WOLFMAN: No. Once Jenette Kahn, who approved the new Titans book said “yes”, we were on our own. Also, within six months the Titans book was DC’s best selling book so George and I were pretty much allowed to do whatever we felt right. I think Jenette understood that we were going to make the book sharper than it was before, and I think my coming from Marvel let everyone know we were going to write up instead of down, that we were going to infuse the Marvel approach to characterization and action into this title. Also, the people at DC really liked the more adult approach I had done with Dracula and I think they were hoping for some of that to cross over into my DC work.

CINESCAPE: Does it kind of feel like you’re coming full circle getting to work on Dick Grayson’s monthly adventures again in the pages of his solo series, Nightwing?

WOLFMAN: I’m obviously thrilled as I always wanted the book. What’s nice is that now I can write it for a more adult audience than existed back when George and I created him. It allows for a completely different approach than I would have had years ago.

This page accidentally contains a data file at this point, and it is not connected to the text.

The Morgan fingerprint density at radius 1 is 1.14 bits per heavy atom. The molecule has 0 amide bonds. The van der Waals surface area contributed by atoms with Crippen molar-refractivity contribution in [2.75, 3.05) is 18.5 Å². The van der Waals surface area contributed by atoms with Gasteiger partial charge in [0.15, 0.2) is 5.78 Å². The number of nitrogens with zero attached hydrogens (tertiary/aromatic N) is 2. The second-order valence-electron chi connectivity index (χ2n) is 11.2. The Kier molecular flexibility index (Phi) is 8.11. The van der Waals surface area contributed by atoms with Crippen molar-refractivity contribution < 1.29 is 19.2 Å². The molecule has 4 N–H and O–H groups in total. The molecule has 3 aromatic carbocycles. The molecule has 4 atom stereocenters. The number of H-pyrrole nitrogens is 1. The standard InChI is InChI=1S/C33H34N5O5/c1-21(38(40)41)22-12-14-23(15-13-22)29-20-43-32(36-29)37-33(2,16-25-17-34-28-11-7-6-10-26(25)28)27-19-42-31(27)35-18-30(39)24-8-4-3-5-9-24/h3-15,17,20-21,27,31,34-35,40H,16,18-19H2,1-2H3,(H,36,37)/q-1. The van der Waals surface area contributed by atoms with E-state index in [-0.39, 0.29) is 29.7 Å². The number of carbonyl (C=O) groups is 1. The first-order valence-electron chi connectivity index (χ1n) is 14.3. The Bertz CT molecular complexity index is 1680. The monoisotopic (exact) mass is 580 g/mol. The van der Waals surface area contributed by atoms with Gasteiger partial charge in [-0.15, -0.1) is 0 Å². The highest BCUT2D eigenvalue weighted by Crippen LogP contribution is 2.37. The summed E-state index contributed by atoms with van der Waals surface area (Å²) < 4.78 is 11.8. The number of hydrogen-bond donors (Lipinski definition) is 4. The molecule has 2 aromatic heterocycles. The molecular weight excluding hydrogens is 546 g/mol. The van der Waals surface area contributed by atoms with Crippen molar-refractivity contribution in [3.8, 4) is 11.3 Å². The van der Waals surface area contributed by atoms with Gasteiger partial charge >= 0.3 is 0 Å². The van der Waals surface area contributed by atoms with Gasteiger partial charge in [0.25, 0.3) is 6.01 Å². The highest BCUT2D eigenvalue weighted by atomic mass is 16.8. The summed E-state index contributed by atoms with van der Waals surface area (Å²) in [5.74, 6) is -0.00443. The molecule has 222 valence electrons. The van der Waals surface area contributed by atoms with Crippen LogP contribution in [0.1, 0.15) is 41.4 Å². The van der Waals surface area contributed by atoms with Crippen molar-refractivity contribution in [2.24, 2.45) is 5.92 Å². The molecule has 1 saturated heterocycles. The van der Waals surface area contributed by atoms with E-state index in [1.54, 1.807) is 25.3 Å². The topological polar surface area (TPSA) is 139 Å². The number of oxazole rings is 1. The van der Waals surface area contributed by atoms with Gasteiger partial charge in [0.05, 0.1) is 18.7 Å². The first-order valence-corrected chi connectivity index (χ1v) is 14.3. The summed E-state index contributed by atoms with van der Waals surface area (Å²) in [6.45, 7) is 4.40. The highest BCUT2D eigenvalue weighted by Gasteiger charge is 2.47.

CINESCAPE: How is Dick Grayson different now – at this point in his career – than he was when you scripted that sixteen page intro to the New Teen Titans story in the pages of DC Comics Presents?

WOLFMAN: Back then Dick was maybe 17 years old he was struggling to assert his independence from Batman. The Titans was his method for doing so. Dick is now approximately 25. He settled his problems with Batman years ago. He’s now an adult who is trying to figure his place in life – as so many 25 year olds are. He’d been trained since childhood to be a crime-fighter but he’s at the age now where he realizes he also needs a real life. Trouble is, he never quite developed that part of his life.